To Sit or Not to Sit - this is a question for both the participant and the instructor in Adaptive Aerobics. While some athletes have no choice, being confined to wheelchairs or having mobility limitations that impair balance or coordination, those athletes able to stand in an aerobics or step class should be encouraged to do so. Even if they cannot perform all the movements or if they cannot use the step, the fact that they can use the large muscle mass in the lower extremities to generate oxygen demand means that they will achieve a training effect much more easily than just using their upper body muscles. This is appropriate when integrating disabled athletes into the general population health club classes. For example, if a prosthesis limits the ability of an athlete to perform a pivot turn step on the bench, demonstrate an alternative step sequence that moves and turns the athlete's orientation identically as your pivot turn step does in the same number of beats. You will find that the disabled athlete is not the only participant in your class who uses this alternative step sequence!
You, the aerobics instructor, when faced with a class of both seated and standing athletes, or when programming a class of exclusively seated athletes, are faced with the question of whether to teach from a seated or a standing position. There are adaptive aerobics videos that feature standing instructors and seated participants. I personally recommend that, when teaching a standing class, the instructor should stand and when teaching a seated class, the instructor should be seated. The problem in teaching a class with both standing and seated participants from one position or the other is communicating with the class what movements are primary and what movements are suggested adaptive movements. This is a similar problem in teaching a standing class with varying levels of fitness; when you demonstrate a low-impact alternative to a high-energy movement and the entire class follows you, even the aerobics monsters who don't need the alternative.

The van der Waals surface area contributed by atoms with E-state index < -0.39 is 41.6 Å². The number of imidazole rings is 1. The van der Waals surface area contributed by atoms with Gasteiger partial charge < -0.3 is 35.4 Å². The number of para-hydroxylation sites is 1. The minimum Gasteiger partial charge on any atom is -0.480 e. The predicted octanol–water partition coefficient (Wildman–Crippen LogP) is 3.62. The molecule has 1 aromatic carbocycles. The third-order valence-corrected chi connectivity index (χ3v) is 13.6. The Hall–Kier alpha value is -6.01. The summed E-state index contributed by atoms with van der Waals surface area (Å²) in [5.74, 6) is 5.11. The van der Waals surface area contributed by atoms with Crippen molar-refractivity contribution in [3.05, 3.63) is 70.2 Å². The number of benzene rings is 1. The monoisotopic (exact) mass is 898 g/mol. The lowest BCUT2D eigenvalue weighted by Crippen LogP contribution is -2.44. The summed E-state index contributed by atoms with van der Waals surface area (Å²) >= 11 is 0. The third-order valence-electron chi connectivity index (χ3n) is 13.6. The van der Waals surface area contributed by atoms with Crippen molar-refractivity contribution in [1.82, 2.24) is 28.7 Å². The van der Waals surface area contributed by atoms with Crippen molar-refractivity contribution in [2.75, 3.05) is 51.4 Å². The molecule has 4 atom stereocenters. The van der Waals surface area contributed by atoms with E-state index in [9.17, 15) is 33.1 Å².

One suggestion for the combined classes is to team-teach. Several combinations of instruction can be used, the most common being both instructors at the from of the studio and one instructor demonstrating the standing aerobics, while the other is seated, demonstrating the adaptive movements. For a class with all standing participants, but with some balance-impaired or coordination-impaired, one instructor could teach the basic class, while the other demonstrates suggested modifications. Another combination would have one instructor in front of the studio with the other a "roving" instructor.
Again, I recommend that, when teaching an exclusively seated class, the instructor also be seated. This does not put a barrier between the class and the instructor. Also, the instructor is reminded that certain movements just can't be accomplished from a seated position. I also face the class, but this is partly because the classes I teach seated are not in mirrored aerobics studios and I can't watch the class in the mirrors. This allows me to immediately identify anyone having problems with mastering any movement so that I can introduce a modification within the class sequence. It also directly communicates the proper form, since many of the movements are performed in front of you body and would be hidden if my back was presented to the class.